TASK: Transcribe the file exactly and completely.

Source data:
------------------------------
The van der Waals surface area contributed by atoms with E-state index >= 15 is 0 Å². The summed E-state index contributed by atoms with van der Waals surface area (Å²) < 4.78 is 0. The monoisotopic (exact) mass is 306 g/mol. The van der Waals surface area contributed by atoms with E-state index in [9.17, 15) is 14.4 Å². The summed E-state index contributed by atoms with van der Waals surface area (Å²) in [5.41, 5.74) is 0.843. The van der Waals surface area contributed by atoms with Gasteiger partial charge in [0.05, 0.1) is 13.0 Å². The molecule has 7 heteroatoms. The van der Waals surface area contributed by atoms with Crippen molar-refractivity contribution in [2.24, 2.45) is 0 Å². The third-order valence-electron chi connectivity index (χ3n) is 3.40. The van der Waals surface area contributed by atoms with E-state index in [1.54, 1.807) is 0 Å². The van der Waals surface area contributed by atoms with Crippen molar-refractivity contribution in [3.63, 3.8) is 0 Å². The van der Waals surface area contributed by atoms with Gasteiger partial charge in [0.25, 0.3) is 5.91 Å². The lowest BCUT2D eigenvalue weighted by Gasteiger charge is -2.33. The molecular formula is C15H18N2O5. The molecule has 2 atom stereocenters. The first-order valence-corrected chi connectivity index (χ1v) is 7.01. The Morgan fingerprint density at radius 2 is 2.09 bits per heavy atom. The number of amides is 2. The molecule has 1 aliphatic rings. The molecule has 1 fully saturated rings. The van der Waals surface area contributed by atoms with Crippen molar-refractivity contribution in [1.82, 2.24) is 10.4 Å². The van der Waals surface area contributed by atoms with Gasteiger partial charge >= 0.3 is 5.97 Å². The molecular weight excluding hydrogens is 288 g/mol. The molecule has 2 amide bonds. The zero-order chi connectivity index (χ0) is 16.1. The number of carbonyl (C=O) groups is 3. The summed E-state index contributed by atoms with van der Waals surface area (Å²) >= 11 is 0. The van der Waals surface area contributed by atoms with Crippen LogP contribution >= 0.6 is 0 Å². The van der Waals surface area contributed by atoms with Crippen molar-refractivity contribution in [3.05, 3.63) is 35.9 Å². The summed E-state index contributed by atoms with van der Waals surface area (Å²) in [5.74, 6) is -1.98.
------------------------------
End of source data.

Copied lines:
The van der Waals surface area contributed by atoms with E-state index >= 15 is 0 Å². The summed E-state index contributed by atoms with van der Waals surface area (Å²) < 4.78 is 0. The monoisotopic (exact) mass is 306 g/mol. The van der Waals surface area contributed by atoms with E-state index in [9.17, 15) is 14.4 Å². The summed E-state index contributed by atoms with van der Waals surface area (Å²) in [5.41, 5.74) is 0.843. The van der Waals surface area contributed by atoms with Gasteiger partial charge in [0.05, 0.1) is 13.0 Å². The molecule has 7 heteroatoms. The van der Waals surface area contributed by atoms with Crippen molar-refractivity contribution in [2.24, 2.45) is 0 Å². The third-order valence-electron chi connectivity index (χ3n) is 3.40. The van der Waals surface area contributed by atoms with E-state index in [1.54, 1.807) is 0 Å². The van der Waals surface area contributed by atoms with Crippen molar-refractivity contribution in [3.63, 3.8) is 0 Å². The van der Waals surface area contributed by atoms with Gasteiger partial charge in [0.25, 0.3) is 5.91 Å². The lowest BCUT2D eigenvalue weighted by Gasteiger charge is -2.33. The molecular formula is C15H18N2O5. The molecule has 2 atom stereocenters. The first-order valence-corrected chi connectivity index (χ1v) is 7.01. The Morgan fingerprint density at radius 2 is 2.09 bits per heavy atom. The number of amides is 2. The molecule has 1 aliphatic rings. The molecule has 1 fully saturated rings. The van der Waals surface area contributed by atoms with Crippen molar-refractivity contribution in [1.82, 2.24) is 10.4 Å². The van der Waals surface area contributed by atoms with Gasteiger partial charge >= 0.3 is 5.97 Å². The molecular weight excluding hydrogens is 288 g/mol. The molecule has 2 amide bonds. The zero-order chi connectivity index (χ0) is 16.1. The number of carbonyl (C=O) groups is 3. The summed E-state index contributed by atoms with van der Waals surface area (Å²) >= 11 is 0. The van der Waals surface area contributed by atoms with Crippen LogP contribution >= 0.6 is 0 Å². The van der Waals surface area contributed by atoms with Crippen molar-refractivity contribution in [3.05, 3.63) is 35.9 Å². The summed E-state index contributed by atoms with van der Waals surface area (Å²) in [5.74, 6) is -1.98.